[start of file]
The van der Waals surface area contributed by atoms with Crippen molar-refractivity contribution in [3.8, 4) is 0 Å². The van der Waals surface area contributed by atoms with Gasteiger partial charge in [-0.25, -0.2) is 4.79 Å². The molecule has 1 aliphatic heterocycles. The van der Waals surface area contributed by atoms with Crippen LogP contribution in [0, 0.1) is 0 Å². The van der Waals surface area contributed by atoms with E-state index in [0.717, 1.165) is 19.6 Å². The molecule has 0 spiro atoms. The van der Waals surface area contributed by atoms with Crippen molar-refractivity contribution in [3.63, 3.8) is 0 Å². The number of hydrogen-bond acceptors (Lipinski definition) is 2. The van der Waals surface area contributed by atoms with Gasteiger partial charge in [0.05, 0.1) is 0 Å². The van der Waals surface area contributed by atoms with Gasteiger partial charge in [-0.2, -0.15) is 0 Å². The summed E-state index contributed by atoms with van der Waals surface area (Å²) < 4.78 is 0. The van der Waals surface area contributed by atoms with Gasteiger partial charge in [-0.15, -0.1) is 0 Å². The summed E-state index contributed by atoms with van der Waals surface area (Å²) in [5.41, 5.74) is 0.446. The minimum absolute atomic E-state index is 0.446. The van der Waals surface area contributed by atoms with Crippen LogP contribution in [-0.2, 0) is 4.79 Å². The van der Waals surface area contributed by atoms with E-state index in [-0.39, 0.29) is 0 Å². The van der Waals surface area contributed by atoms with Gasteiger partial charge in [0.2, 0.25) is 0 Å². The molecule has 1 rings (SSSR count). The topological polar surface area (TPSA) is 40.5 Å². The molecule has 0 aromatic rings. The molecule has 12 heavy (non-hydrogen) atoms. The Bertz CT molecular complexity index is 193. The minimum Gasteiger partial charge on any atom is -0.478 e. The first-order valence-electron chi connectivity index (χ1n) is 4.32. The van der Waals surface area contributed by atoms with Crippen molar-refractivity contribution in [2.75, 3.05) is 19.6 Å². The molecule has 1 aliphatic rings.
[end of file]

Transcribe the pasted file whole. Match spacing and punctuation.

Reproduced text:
The van der Waals surface area contributed by atoms with Crippen molar-refractivity contribution in [3.8, 4) is 0 Å². The van der Waals surface area contributed by atoms with Gasteiger partial charge in [-0.25, -0.2) is 4.79 Å². The molecule has 1 aliphatic heterocycles. The van der Waals surface area contributed by atoms with Crippen LogP contribution in [0, 0.1) is 0 Å². The van der Waals surface area contributed by atoms with E-state index in [0.717, 1.165) is 19.6 Å². The molecule has 0 spiro atoms. The van der Waals surface area contributed by atoms with Crippen molar-refractivity contribution in [3.63, 3.8) is 0 Å². The number of hydrogen-bond acceptors (Lipinski definition) is 2. The van der Waals surface area contributed by atoms with Gasteiger partial charge in [0.05, 0.1) is 0 Å². The van der Waals surface area contributed by atoms with Gasteiger partial charge in [-0.2, -0.15) is 0 Å². The summed E-state index contributed by atoms with van der Waals surface area (Å²) < 4.78 is 0. The van der Waals surface area contributed by atoms with Gasteiger partial charge in [-0.15, -0.1) is 0 Å². The summed E-state index contributed by atoms with van der Waals surface area (Å²) in [5.41, 5.74) is 0.446. The minimum absolute atomic E-state index is 0.446. The van der Waals surface area contributed by atoms with Crippen LogP contribution in [-0.2, 0) is 4.79 Å². The van der Waals surface area contributed by atoms with E-state index in [-0.39, 0.29) is 0 Å². The van der Waals surface area contributed by atoms with Gasteiger partial charge in [0.2, 0.25) is 0 Å². The molecule has 1 rings (SSSR count). The topological polar surface area (TPSA) is 40.5 Å². The molecule has 0 aromatic rings. The molecule has 12 heavy (non-hydrogen) atoms. The Bertz CT molecular complexity index is 193. The minimum Gasteiger partial charge on any atom is -0.478 e. The first-order valence-electron chi connectivity index (χ1n) is 4.32. The van der Waals surface area contributed by atoms with Crippen molar-refractivity contribution in [2.75, 3.05) is 19.6 Å². The molecule has 1 aliphatic rings.